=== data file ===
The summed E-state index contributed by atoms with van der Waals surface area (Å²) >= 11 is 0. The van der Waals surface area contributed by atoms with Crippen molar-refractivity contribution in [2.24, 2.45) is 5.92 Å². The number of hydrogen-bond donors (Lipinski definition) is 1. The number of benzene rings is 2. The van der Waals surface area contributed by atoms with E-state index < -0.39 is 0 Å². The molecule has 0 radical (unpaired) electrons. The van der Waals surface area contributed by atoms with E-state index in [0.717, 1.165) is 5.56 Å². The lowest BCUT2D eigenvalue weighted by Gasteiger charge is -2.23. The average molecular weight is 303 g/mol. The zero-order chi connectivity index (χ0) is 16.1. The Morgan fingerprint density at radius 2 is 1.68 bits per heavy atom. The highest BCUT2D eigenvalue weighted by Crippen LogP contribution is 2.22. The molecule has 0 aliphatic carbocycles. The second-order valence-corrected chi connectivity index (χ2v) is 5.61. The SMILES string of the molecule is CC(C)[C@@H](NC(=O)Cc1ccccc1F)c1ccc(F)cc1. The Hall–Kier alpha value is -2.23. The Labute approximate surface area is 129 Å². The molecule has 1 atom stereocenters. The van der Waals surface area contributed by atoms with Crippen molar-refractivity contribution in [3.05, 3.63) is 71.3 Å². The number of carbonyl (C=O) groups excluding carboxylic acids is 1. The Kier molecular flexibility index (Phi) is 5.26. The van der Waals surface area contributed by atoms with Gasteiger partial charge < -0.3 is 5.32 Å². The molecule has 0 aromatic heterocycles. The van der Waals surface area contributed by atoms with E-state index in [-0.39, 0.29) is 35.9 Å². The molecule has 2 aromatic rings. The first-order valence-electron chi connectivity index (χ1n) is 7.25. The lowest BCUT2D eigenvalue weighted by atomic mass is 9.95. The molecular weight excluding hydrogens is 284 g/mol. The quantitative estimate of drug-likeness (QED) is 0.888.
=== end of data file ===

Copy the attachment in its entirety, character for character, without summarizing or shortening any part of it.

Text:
The summed E-state index contributed by atoms with van der Waals surface area (Å²) >= 11 is 0. The van der Waals surface area contributed by atoms with Crippen molar-refractivity contribution in [2.24, 2.45) is 5.92 Å². The number of hydrogen-bond donors (Lipinski definition) is 1. The number of benzene rings is 2. The van der Waals surface area contributed by atoms with E-state index < -0.39 is 0 Å². The molecule has 0 radical (unpaired) electrons. The van der Waals surface area contributed by atoms with E-state index in [0.717, 1.165) is 5.56 Å². The lowest BCUT2D eigenvalue weighted by Gasteiger charge is -2.23. The average molecular weight is 303 g/mol. The zero-order chi connectivity index (χ0) is 16.1. The Morgan fingerprint density at radius 2 is 1.68 bits per heavy atom. The highest BCUT2D eigenvalue weighted by Crippen LogP contribution is 2.22. The molecule has 0 aliphatic carbocycles. The second-order valence-corrected chi connectivity index (χ2v) is 5.61. The SMILES string of the molecule is CC(C)[C@@H](NC(=O)Cc1ccccc1F)c1ccc(F)cc1. The Hall–Kier alpha value is -2.23. The Labute approximate surface area is 129 Å². The molecule has 1 atom stereocenters. The van der Waals surface area contributed by atoms with Crippen molar-refractivity contribution in [3.05, 3.63) is 71.3 Å². The number of carbonyl (C=O) groups excluding carboxylic acids is 1. The Kier molecular flexibility index (Phi) is 5.26. The van der Waals surface area contributed by atoms with Gasteiger partial charge < -0.3 is 5.32 Å². The molecule has 0 aromatic heterocycles. The van der Waals surface area contributed by atoms with E-state index in [-0.39, 0.29) is 35.9 Å². The molecule has 2 aromatic rings. The first-order valence-electron chi connectivity index (χ1n) is 7.25. The lowest BCUT2D eigenvalue weighted by atomic mass is 9.95. The molecular weight excluding hydrogens is 284 g/mol. The quantitative estimate of drug-likeness (QED) is 0.888.